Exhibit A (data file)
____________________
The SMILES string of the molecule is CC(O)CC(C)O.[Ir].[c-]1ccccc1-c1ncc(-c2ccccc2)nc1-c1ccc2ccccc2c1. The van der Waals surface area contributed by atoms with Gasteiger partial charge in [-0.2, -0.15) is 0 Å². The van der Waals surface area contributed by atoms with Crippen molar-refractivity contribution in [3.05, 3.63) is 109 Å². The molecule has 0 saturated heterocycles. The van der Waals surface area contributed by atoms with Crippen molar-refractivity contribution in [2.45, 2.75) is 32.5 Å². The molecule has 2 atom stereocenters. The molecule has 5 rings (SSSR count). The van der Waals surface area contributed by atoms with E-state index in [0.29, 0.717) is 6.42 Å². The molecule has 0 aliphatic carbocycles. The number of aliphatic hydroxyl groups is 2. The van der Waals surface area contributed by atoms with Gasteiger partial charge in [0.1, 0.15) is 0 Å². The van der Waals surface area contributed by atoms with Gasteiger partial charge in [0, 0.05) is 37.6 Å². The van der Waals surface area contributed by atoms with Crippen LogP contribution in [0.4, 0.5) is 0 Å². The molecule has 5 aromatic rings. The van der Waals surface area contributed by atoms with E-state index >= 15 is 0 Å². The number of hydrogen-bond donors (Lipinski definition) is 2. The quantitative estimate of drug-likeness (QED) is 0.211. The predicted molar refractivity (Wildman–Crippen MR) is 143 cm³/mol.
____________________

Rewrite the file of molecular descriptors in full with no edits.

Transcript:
The SMILES string of the molecule is CC(O)CC(C)O.[Ir].[c-]1ccccc1-c1ncc(-c2ccccc2)nc1-c1ccc2ccccc2c1. The van der Waals surface area contributed by atoms with Gasteiger partial charge in [-0.2, -0.15) is 0 Å². The van der Waals surface area contributed by atoms with Crippen molar-refractivity contribution in [3.05, 3.63) is 109 Å². The molecule has 0 saturated heterocycles. The van der Waals surface area contributed by atoms with Crippen molar-refractivity contribution in [2.45, 2.75) is 32.5 Å². The molecule has 2 atom stereocenters. The molecule has 5 rings (SSSR count). The van der Waals surface area contributed by atoms with E-state index in [0.29, 0.717) is 6.42 Å². The molecule has 0 aliphatic carbocycles. The number of aliphatic hydroxyl groups is 2. The van der Waals surface area contributed by atoms with Gasteiger partial charge in [0.1, 0.15) is 0 Å². The van der Waals surface area contributed by atoms with Gasteiger partial charge in [0, 0.05) is 37.6 Å². The van der Waals surface area contributed by atoms with Crippen LogP contribution in [0.4, 0.5) is 0 Å². The molecule has 5 aromatic rings. The van der Waals surface area contributed by atoms with E-state index >= 15 is 0 Å². The number of hydrogen-bond donors (Lipinski definition) is 2. The quantitative estimate of drug-likeness (QED) is 0.211. The predicted molar refractivity (Wildman–Crippen MR) is 143 cm³/mol.